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Community perceptions of voluntary health insurance in rural Vietnam

Duc, T. D., Raven, Joanna ORCID:, Mai, O. N. T., Thi, P. H. and Tolhurst, Rachel ORCID: (2009) 'Community perceptions of voluntary health insurance in rural Vietnam' in 6th European Congress on Tropical Medicine and International Health and 1st Mediterranean Conference on Migration and Travel Health, Verona, Italy, 6-10 September 2009.

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OBJECTIVES To explore community perceptions of voluntary health insurance (VHI) as factors influencing low enrolment in VHI.
METHODS A qualitative study was conducted using focus group discussions with men and women who are members of VHI schemes and who are not members in four districts in rural Vietnam. Data was analysed using grounded theory.
RESULTS Many perceived that illness and the costs of illness cannot be predicted. Knowledge and understanding about HI (health insurance) schemes was limited. There is a common perception that HI can help with the costs of health care, and this is linked to buying HI when ill. Information about HI schemes is not well disseminated: information is often insufficiently detailed and inconsistent, whilst methods do not reach many. There were several complaints about HI schemes: the premium is too high for individuals and families; delay in receiving HI cards and frequent mistakes on cards prevents people using HI; and the drug list is too narrow, so people need to buy additional drugs. Many people with insurance perceived that they received lower quality care than those who paid fees for healthcare. They reported receiving fewer and cheaper drugs and less sophisticated investigations and treatments. They also felt they had to wait longer to be seen by healthcare workers. These experiences limited willingness to enrol and use of HI cards at outpatient facilities.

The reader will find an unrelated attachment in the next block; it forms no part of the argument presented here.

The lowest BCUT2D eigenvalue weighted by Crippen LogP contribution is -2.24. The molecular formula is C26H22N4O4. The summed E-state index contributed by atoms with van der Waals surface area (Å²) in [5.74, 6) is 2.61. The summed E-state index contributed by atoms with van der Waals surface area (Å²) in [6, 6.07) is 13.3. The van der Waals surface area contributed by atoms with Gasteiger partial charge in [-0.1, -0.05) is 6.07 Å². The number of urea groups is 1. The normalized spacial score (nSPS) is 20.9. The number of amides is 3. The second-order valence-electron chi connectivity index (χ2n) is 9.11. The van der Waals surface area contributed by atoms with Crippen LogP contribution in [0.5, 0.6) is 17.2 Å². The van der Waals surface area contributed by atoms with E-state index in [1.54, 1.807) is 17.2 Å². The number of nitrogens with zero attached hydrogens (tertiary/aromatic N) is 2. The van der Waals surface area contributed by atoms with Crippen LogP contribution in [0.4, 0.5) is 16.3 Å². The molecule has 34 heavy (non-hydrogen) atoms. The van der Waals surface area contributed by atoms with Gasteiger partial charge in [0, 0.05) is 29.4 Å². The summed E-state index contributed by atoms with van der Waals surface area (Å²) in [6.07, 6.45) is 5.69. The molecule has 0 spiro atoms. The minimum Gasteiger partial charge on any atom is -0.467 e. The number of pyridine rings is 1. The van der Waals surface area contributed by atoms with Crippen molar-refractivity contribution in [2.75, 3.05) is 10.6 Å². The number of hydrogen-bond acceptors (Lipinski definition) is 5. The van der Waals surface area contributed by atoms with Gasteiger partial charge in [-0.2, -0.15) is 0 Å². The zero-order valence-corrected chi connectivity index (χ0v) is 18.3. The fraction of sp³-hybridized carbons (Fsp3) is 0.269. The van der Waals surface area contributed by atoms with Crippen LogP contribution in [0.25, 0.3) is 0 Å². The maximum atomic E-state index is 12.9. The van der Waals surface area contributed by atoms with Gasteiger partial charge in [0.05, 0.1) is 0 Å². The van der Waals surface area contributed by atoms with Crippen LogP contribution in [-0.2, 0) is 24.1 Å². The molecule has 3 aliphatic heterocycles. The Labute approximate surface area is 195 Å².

CONCLUSION Low enrolment in VHI is affected by low perceptions of ability to control health risks, lack of understanding of HI in general and specific schemes and perceived problems with scheme administration, benefits and quality of health services. The potential problem of adverse selection may influence the sustainability of the scheme. Recommendations to increase enrolment and benefit from the scheme include improving communication with the rural population on HI, reducing the premium level (consider additional government subsidy), adjusting the benefit package, reducing administrative problems in the schemes and addressing provider payment issues.

Item Type: Conference or Workshop Item (Poster)
Additional Information: Published in: "Tropical Medicine & International Health, 14(S2), 106.
Subjects: WA Public Health > WA 30 Socioeconomic factors in public health (General)
WA Public Health > WA 20.5 Research (General)
WA Public Health > Health Administration and Organization > WA 525 General works
Faculty: Department: Groups (2002 - 2012) > International Health Group
Digital Object Identifer (DOI):
Depositing User: Faye Moody
Date Deposited: 23 Apr 2010 15:02
Last Modified: 08 Sep 2020 10:07


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